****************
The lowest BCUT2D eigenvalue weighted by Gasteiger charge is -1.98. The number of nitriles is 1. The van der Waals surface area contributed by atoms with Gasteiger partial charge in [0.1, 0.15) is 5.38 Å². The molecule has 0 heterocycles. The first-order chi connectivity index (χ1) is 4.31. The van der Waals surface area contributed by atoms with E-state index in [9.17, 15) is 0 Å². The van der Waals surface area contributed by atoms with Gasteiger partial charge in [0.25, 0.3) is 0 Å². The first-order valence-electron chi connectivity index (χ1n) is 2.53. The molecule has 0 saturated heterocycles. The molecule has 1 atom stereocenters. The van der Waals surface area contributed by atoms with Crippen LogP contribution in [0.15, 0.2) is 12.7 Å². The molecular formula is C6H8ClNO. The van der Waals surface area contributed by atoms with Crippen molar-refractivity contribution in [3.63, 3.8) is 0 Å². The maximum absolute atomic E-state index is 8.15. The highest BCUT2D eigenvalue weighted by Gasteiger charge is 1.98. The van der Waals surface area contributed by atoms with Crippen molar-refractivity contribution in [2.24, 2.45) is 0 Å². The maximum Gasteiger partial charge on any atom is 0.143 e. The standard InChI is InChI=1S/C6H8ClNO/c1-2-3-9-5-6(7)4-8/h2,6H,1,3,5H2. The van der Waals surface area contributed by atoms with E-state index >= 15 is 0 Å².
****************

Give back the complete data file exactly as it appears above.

The lowest BCUT2D eigenvalue weighted by Gasteiger charge is -1.98. The number of nitriles is 1. The van der Waals surface area contributed by atoms with Gasteiger partial charge in [0.1, 0.15) is 5.38 Å². The molecule has 0 heterocycles. The first-order chi connectivity index (χ1) is 4.31. The van der Waals surface area contributed by atoms with E-state index in [9.17, 15) is 0 Å². The van der Waals surface area contributed by atoms with Gasteiger partial charge in [0.25, 0.3) is 0 Å². The first-order valence-electron chi connectivity index (χ1n) is 2.53. The molecule has 0 saturated heterocycles. The molecule has 1 atom stereocenters. The van der Waals surface area contributed by atoms with Crippen LogP contribution in [0.15, 0.2) is 12.7 Å². The molecular formula is C6H8ClNO. The van der Waals surface area contributed by atoms with Crippen molar-refractivity contribution in [3.63, 3.8) is 0 Å². The maximum absolute atomic E-state index is 8.15. The highest BCUT2D eigenvalue weighted by Gasteiger charge is 1.98. The van der Waals surface area contributed by atoms with Crippen molar-refractivity contribution in [2.24, 2.45) is 0 Å². The maximum Gasteiger partial charge on any atom is 0.143 e. The standard InChI is InChI=1S/C6H8ClNO/c1-2-3-9-5-6(7)4-8/h2,6H,1,3,5H2. The van der Waals surface area contributed by atoms with E-state index >= 15 is 0 Å².